Stephen Phillips was an English poet, playwright and occasional actor who enjoyed widespread popularity for his work. He achieved a great deal of success during his lifetime, and yet he died at the age of 50 in poverty.
He was born on the 28th July 1864 in Summertown, near Oxford. His father was the precentor at Peterborough Cathedral. The family moved there and Stephen went to school at Peterborough Grammar School. He was a bright boy and he had the opportunity to take a minor scholarship to study the classics at Queens College, Cambridge. He turned this down and, instead, went to London and entered a “crammer” school with a view to passing the entrance exams for the Civil Service.
It soon became clear though that this was not the life for him and, in 1885, he went to Wolverhampton to join a drama company run by his cousin F R Benson. He managed to secure a number of small parts over the next six years. Besides having acting ambitions, he was also writing regularly. A collection of poems was published in 1890 called Primavera, but the contents were not all his own. Another cousin, the famous war poet Laurence Binyon, supplied verses, along with other poets.
At the age of 30 he published a blank verse poem called Eremus and this was the start of a period of poetry writing that brought him to the attention of literary critics. Christ in Hades was published in 1896. He was described as “a new poet of exceptional gifts” when a collection of poetry all of his own creation came out the following year, simply called Poems. This was a prize-winning book and Phillips was awarded the princely sum of £100 for the best new book of the year.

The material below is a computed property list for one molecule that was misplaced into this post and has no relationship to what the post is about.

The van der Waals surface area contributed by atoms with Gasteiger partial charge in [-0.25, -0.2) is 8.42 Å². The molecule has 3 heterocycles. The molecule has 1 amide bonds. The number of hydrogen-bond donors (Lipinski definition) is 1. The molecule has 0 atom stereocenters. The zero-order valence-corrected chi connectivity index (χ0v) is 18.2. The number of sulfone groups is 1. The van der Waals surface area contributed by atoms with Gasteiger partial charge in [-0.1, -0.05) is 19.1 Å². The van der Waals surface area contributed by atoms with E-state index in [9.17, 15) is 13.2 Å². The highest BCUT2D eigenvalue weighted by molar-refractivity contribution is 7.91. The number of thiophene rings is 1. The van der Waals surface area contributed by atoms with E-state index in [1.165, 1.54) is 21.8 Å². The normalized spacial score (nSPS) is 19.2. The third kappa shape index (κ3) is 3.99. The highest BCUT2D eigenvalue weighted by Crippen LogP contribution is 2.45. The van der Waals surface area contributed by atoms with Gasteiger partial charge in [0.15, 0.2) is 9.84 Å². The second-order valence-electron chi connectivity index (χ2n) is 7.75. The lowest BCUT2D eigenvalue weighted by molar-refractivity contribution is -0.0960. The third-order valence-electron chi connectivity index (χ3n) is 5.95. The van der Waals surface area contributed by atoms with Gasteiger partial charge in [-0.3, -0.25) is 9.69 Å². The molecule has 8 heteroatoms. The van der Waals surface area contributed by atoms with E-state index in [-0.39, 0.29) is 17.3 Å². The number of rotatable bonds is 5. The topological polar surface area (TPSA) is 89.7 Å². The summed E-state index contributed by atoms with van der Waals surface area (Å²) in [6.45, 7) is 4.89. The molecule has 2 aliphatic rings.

He was in demand from then on and he was commissioned to write a literary play by the actor-manager Sir George Alexander. Using Dante’s Inferno as the inspiration, Phillips wrote Paolo and Francesca in 1900 and it appeared on the London stage in 1902. A number of other titles were written over the following years, including Ulysses in 1902 and The Sin of David in 1904. The latter was based on the ancient story of David and Bathsheba but the author cleverly set the action in England at the time of Oliver Cromwell.
Phillips said that his intention, when turning verse into a play, was not to emulate Shakespeare and his fellow Elizabethan writers. Instead he wanted to revive interest in the old Greek style of dramatic productions. His work certainly caught the eye of London society and, when Ulysses was staged in 1902 at Her Majesty’s Theatre, the audience was made up of members of the royal family and the nobility, politicians and high-ranking society figures.
It would certainly be true that Phillips was best known for his plays but he was also a thoughtful, sometimes romantic poet. Here are the first four verses of one of his poems, called To a Lost Love:
Despite the tremendous acclaim that he enjoyed in the early years of the 20th century, he was unable to emulate that success. From being one of the stars of literary society his fall was dramatic and he lived his final days in poverty.
Stephen Phillips died in Deal, Kent on the 9th December 1915, at the age of 50.